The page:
In taking 20th century Indians and non-Indians back to their"roots" in North America Frank Waters has contributed great insight into Luther Standing Bearís observations on becoming indigenous."In the Indian the spirit of the land is still vested; it will be until other men are able to divine and meet its rhythm."

In his conversations with John Milton Waters says:

  Waters: I believe myself that indigenous people on all continents are attuned to their own land instinctively or unconsciously. The Negro drum beat is so much different from the Indian drum beat. I have a friend who as a young girl lived in Africa where her father was a missionary. Later she lived among the Navajos as a missionary herself. I would often listen to her beat out the drum beat, the African rhythm. It is entirely different because it does reflect the vibratory quality of the land itself. Now I think we people, we Ango-European white people are not yet wholly attuned, as these indigenous Indians are to their mother earth. 

Milton: Can we learn to do this?

Waters: I think we are learning, if that is the word. In our few generations here we Americans are being changed. We are not wholly white Europeans. We are already taking on certain qualities of the land itself. 

Milton: Do you think, then, that we will let rationalism replace this instinct?  Probably not.

Waters: Thatís the problem. I think our culture is over-rational at present.

Materialistic and excessively rational. We are losing that deep strength of  instinct of the unconscious by relying almost completely upon our shallow rationalism. (Conversations With Frank Waters, edited by John R. Milton, The   Swallow Press, Inc., Chicago, Illinois, 1971, P. 10)

 Considering the perilous condition of our planet, and, assuming in the"deep strength of instinct of the unconscious", Euroamericans are spiritually seeking to come into harmony with themselves and North America, we must do some rapid soul-searching if we hope to become indigenous. Thomas Berry says:

"The Euro-American has won his battles with the Indian in the military-political order, in the possession of property, in the power to control the exterior destinies of the native peoples; but he has lost in the moral sphere to such a degree that he himself is amazed to discover the depth and violence of his destructive instincts, and this not just as a speculative truth, but as the lived   reality of his own existence. That his deeds were done for"sacred" purposes and with the highest cultural intentions is an irony that baffles any human effort at understanding." (The Indian Future, Thomas Berry, 1987, Hoka Hey Magazine, Spring, 1992, P. 1)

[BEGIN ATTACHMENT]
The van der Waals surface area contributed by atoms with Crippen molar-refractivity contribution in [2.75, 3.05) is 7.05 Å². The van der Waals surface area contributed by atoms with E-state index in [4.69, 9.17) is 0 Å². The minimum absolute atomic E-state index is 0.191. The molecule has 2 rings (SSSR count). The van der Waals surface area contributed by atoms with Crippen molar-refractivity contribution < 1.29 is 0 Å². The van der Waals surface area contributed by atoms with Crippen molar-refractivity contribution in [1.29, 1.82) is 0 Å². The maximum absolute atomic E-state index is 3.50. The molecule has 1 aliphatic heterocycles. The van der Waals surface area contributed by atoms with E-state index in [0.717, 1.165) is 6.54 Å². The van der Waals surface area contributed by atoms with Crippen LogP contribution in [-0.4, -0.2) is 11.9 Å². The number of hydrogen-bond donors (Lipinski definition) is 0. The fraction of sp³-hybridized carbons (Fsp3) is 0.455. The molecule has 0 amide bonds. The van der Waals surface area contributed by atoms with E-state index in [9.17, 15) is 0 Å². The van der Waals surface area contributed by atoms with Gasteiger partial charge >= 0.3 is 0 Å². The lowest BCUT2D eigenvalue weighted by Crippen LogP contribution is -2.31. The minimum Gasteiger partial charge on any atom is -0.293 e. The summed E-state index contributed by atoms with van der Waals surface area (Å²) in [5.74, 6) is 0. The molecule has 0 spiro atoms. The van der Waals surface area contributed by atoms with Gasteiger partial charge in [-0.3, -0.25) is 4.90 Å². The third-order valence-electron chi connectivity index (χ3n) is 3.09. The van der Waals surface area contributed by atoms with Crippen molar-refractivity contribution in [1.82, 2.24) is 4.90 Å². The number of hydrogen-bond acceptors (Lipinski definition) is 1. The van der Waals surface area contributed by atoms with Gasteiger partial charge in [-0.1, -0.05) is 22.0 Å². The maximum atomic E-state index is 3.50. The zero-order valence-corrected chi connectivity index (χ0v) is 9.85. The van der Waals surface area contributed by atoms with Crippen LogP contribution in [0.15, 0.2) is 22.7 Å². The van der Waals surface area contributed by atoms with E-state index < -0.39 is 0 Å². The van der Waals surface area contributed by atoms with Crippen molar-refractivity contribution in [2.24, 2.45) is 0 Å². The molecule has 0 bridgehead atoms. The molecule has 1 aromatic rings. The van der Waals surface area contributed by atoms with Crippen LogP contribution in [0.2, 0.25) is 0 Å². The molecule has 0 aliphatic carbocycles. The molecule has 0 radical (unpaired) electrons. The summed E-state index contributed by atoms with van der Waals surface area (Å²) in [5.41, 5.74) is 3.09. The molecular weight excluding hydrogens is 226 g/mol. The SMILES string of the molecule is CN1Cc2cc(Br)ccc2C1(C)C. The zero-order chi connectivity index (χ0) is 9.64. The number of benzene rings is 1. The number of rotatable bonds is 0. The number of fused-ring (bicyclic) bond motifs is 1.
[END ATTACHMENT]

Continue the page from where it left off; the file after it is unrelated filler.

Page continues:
Frank Waters appeared at a pivotal point in the history of the relationship of Native and Euroamericans. At a time when Native America faced extinction he won their trust and brought portions of oral tradition to the printed page. Many Native people  -half assimilated-half tribal-  found their way back to accepting responsibility for being indigenous through Frank Waters body of literature. Frank Waters preserved and protected many oral rituals and ceremonies in which future Native Americans will find the values of their ancestors.

Those of us seeking to become indigenous might do well to listen to Father Thomas Berry:

 "Survival and development within his own traditions concerns not only the Indian, it concerns the other peoples of this continent, as well as the human community itself. It concerns the destinies of the universe.

If we assume that the Indian peoples have such significance, it is all the more important that the other peoples of this continent develop attitudes that will make the next five centuries a creative period for the Indian. It is especially important that the Euro-American develop confidence in the extensive human   resources that are available to these original inhabitants of the continent. If we have broken their rhythm of development it is important that we assist in the recovery of this rhythm. Only if we recognize and appreciate this rhythm will we be able to step aside and let the deeper qualities of the tradition develop from within." (The Indian Future, Thomas Berry, 1987, Hoka Hey Magazine,   Spring, 1992, P.1)